The partnership with ESD is complemented by Clarkson's longstanding relationship with the New York State Foundation for Science, Technology and Innovation (NYSTAR), which is now a division of ESD. NYSTAR designated Clarkson's Center for Advanced Materials Processing (CAMP) a NYSTAR Center for Advanced Technology (CAT) in 1988 and renewed its third decade of funding in 2008.
The TAC laboratories are the northern satellite of the Syracuse Center of Excellence in Environmental and Energy Systems (CoE). This entity, a public/private research and development partnership, was established by NYSTAR to promote the creation of jobs and wealth by developing technologies to improve health, productivity, security, and sustainability in built and urban environments. TAC enables CoE to apply its mission to rural environments, which create significant renewable energy resource opportunities.
In addition to research laboratories, work areas supporting K-12 outreach programming encourage college bound students into technological careers through the Science, Technology, Engineering and Mathematics (STEM) program. This activity is both critical and integral to the long term success of the mission of Clarkson's Center for Sustainable Energy Systems.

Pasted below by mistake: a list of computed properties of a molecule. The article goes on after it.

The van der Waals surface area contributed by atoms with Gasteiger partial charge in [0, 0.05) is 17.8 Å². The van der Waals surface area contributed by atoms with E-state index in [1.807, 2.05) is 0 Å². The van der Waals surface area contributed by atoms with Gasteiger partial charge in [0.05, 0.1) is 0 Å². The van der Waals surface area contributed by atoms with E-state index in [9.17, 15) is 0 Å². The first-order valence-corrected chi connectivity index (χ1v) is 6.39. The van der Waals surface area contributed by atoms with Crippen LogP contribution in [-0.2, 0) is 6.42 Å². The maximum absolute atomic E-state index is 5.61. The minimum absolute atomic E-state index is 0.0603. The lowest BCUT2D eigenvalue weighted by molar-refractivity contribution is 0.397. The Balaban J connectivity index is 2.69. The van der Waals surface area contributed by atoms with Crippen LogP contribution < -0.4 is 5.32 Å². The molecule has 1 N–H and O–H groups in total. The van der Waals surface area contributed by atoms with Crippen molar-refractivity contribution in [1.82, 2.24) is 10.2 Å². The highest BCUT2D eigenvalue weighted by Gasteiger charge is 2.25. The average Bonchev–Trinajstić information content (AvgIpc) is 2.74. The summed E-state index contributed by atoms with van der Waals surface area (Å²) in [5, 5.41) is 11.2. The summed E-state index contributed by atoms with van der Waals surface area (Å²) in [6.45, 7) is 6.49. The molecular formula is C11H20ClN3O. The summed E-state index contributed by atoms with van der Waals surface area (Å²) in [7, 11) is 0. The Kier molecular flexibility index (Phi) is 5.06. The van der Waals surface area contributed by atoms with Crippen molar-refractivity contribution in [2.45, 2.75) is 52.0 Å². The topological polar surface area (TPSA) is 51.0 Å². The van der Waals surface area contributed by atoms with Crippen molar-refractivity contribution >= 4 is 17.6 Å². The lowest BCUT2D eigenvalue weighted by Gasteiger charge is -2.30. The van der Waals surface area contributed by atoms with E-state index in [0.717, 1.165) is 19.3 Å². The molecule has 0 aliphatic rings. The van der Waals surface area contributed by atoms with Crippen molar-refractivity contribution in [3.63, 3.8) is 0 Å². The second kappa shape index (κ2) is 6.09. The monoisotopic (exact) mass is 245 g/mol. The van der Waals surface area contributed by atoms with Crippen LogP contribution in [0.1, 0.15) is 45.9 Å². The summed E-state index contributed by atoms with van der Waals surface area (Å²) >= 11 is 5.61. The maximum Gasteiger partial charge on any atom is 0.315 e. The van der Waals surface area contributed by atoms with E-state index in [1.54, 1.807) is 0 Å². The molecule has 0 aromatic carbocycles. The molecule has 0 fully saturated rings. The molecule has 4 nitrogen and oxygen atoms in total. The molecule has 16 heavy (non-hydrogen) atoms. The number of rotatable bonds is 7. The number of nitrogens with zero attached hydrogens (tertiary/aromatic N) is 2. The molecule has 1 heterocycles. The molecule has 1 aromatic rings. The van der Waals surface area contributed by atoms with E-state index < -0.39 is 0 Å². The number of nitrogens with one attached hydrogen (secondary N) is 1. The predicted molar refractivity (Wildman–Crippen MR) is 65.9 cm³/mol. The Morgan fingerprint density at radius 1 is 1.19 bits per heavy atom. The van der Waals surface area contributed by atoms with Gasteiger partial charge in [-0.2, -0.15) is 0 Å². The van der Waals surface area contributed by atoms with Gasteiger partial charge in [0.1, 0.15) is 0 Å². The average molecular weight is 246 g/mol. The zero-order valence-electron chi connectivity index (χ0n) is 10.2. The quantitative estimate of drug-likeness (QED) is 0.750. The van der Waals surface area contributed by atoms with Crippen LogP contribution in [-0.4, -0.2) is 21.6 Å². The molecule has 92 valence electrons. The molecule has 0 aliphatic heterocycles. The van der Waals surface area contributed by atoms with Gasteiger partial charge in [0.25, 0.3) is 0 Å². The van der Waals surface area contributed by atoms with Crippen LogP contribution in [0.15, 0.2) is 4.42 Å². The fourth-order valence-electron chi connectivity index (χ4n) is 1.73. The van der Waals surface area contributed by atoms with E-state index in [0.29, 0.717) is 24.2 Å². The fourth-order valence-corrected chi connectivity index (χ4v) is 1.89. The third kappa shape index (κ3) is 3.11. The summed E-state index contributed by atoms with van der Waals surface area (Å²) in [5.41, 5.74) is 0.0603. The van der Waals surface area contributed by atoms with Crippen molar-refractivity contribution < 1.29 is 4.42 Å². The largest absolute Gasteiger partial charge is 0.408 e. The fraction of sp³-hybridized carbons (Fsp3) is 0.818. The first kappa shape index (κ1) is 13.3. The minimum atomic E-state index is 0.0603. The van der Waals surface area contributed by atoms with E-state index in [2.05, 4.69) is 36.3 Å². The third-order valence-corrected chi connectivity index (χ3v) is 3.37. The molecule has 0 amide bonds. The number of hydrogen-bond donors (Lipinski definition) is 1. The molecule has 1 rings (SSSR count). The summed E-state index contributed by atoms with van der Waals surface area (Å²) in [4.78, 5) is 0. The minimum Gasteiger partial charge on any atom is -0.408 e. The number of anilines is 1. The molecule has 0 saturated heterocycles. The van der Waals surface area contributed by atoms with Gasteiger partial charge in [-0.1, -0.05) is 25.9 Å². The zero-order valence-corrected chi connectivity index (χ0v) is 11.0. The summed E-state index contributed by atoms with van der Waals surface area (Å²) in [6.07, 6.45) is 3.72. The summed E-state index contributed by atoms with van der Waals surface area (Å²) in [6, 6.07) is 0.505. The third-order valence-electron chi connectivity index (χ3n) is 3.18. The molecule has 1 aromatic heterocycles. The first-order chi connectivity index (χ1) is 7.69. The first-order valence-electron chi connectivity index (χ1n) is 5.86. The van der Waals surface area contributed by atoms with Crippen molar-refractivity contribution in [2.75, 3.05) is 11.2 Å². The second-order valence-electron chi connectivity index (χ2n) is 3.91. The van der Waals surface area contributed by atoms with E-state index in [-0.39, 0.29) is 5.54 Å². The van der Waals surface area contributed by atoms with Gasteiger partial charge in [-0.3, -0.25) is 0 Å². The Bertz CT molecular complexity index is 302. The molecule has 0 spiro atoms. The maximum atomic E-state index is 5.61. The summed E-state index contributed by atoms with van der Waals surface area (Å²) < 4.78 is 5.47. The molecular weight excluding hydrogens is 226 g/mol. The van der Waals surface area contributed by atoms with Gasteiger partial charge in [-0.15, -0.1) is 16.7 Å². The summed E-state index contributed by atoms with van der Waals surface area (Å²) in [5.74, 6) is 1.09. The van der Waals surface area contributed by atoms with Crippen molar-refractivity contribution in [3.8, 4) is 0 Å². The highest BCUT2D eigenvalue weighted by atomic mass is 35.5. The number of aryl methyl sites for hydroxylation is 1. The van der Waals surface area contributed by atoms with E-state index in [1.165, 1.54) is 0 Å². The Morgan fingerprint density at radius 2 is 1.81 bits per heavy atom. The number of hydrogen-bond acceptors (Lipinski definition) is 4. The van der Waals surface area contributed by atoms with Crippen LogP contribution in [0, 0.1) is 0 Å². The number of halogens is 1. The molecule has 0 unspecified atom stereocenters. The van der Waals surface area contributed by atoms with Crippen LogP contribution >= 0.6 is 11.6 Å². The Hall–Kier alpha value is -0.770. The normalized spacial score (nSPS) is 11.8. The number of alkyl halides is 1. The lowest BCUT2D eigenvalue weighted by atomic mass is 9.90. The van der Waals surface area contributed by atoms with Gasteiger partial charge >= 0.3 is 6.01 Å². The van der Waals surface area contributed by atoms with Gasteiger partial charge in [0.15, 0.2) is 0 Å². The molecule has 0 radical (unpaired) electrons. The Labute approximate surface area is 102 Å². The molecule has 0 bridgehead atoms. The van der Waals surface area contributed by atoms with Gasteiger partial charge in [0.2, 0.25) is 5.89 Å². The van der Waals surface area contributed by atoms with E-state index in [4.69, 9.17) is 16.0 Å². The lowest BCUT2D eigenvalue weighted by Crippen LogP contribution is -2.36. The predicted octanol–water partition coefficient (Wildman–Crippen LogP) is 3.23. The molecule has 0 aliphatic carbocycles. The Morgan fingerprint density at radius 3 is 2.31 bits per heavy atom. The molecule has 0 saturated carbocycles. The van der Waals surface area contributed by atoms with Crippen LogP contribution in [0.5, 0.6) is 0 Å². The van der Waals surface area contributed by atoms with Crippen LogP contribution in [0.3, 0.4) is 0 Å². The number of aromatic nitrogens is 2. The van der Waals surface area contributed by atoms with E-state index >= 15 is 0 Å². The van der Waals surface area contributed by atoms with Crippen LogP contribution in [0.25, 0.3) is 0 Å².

State funding included meeting and training rooms for faculty/student research teams to collaborate with industrial researchers on energy projects currently funded by the NYS Energy Research and Development Authority, NYSTAR, the U.S. Department of Energy, the National Science Foundation, the Department of Defense, and related agencies and industries.
Clarkson University launches leaders into the global economy. One in six alumni already leads as a CEO, VP or equivalent senior executive of a company. Located just outside the Adirondack Park in Potsdam, N.Y., Clarkson is a nationally recognized research university for undergraduates with select graduate programs in signature areas of academic excellence directed toward the world’s pressing issues. Through 50 rigorous programs of study in engineering, business, arts, sciences and health sciences, the entire learning-living community spans boundaries across disciplines, nations and cultures to build powers of observation, challenge the status quo, and connect discovery and engineering innovation with enterprise.
Photo caption: Clarkson University’s new Technology Advancement Center (TAC) building has received LEED Gold certification. Left to right: Prof. Alan Rossner, Janessa Scott, New York State Senator Joseph A. Griffo, Clarkson President Tony Collins, New York State Assemblywoman Addie J. Russell, Shannon Robinson, Prof. Susan Powers, Prof. Martin Heintzelman, and Ian Hazen.